His whole insides seemed to be twisting in two directions. Of course he had to do it. Eternal vigilance means everyone takes a turn. And Ground Patrol was his favorite drill. But just his luck. Tomorrow was the big rally: the parade. The airshow. The fireworks and everything. The rest of the Academy had the whole day off. Only line duties were posted on the giant mess-hall screen for a rally day, the eternally vigilant Patrols, Guards and Reconnaissance crews of the Purple Corps. And tomorrow it was Bill’s squad’s turn. Just his damn luck!
Unless the computers were out to get him again.
The Lieutenant was briefing him and Charlie on today’s simulated mission. But Bill was remembering all of a sudden how it felt to leap to his feet in unison with five thousand Cadets, giving the stiff-armed salute of the Corps as President Rockwell took the podium on the giant VT screen and the calm voice boomed from a hundred loudspeakers. The roar they made, answering the President's challenges with the chant of Honor, Dedication, Obedience! Just remembering it gave him goosebumps.
They might get back from Patrol in time for the fireworks.
But damn and double-damn. His father was coming this weekend. He was supposed to be caught up on his academics. And the Term Exam was in less than a week. Probably he should skip the fireworks and study. Starting with his makeup tapes.
1035.52 hrs 08.16.09 62.0 F
The control panel flashed him the go-ahead. He punched in today’s flight plan coordinate by coordinate as Charlie fed it in and the digital readout flashed on his visorscreen. Charlie could program it without him, of course. But knowing the manual override would save his ass if the system ever crashed somewhere out on Patrol.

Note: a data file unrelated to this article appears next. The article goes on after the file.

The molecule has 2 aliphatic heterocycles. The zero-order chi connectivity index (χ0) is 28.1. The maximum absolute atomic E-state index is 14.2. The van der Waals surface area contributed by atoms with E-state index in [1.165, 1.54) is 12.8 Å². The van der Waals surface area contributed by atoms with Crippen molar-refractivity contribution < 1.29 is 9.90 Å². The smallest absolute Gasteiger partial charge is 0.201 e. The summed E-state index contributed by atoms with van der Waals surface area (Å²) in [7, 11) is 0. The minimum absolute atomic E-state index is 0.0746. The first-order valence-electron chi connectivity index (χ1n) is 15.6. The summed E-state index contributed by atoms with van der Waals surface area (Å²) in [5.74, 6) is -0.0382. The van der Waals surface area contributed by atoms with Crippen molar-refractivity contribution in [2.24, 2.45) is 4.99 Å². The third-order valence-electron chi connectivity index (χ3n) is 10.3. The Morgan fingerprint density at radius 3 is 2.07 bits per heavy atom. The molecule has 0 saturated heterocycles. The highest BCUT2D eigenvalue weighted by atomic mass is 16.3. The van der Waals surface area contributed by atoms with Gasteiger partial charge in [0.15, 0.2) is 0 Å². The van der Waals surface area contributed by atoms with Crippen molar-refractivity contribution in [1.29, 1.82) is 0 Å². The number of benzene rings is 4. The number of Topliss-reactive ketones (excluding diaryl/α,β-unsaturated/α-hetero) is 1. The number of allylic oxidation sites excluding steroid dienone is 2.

Sector 7 West, Subdivision 19. He should look up the maps tonight. As if he needed one more thing to study.
He closed his eyes and remembered standing under the incredible vastness of sky in the cool early morning, watching the coptor lift off. His squad around him, mounting their bikes while Corporal Castor and Sergeant Kandusky logged in and took command of the Gate. Behind them the streetlights of the city: in front of them the stars spread out for millions of lightyears above the dark prairie, fading as the day’s light grew . . .
He’d been studying the stars. The Academy archive even had holos of the Southern hemisphere.
1036.06 hrs 08.16.09 62.0 F
The simulator jolted into action. Suddenly Bill was catapulting through 3D-enhanced cloud formations, catching glimpses of thick dark jungle cover below. His body-harness pressed him into the molded cushions, just like real acceleration. Forty meters off his wingtips on either side his squadmates flew, more or less in formation. Interdiction again: out of the mist ahead loomed a jagged mountain range. Bill gripped his joystick and watched for the signal.
Flight Simulation took every bit of his attention, every bit of his skill: that was what he loved about it. But today was different. He kept remembering tomorrow. Sure, he knew. Patrol was just for practice. Another kind of simulation. Still—
You never know when the terrorist will strike; you never know where . . . Didn’t Starbolt warn again and again that the terroristas target the place you feel the most secure? All you know is that he has a fanatical hatred for the more fortunate, and a twisted disregard for the sanctity of life and property . . .
The sectors Bill’s squad was assigned to Patrol were always residential, sealed gate, security clearance required. Electronic fences fifteen feet tall, topped with razorwire in case someone ever climbed that far. Sector Gates guarded by the pride of the Corps, the Imperial Purple Guard. Automated surveillance at the unmanned gates between subdivisions. And tomorrow was a rally day, when all the jets and missiles and manpower of National Security Incorporated would be parading across every single VT screen all day.
Well then, according to Starbolt himself: what better place to run into a suicide bomb squad, or a lone assassin?
Starbolt here. What’s the mission for today, over?
* * *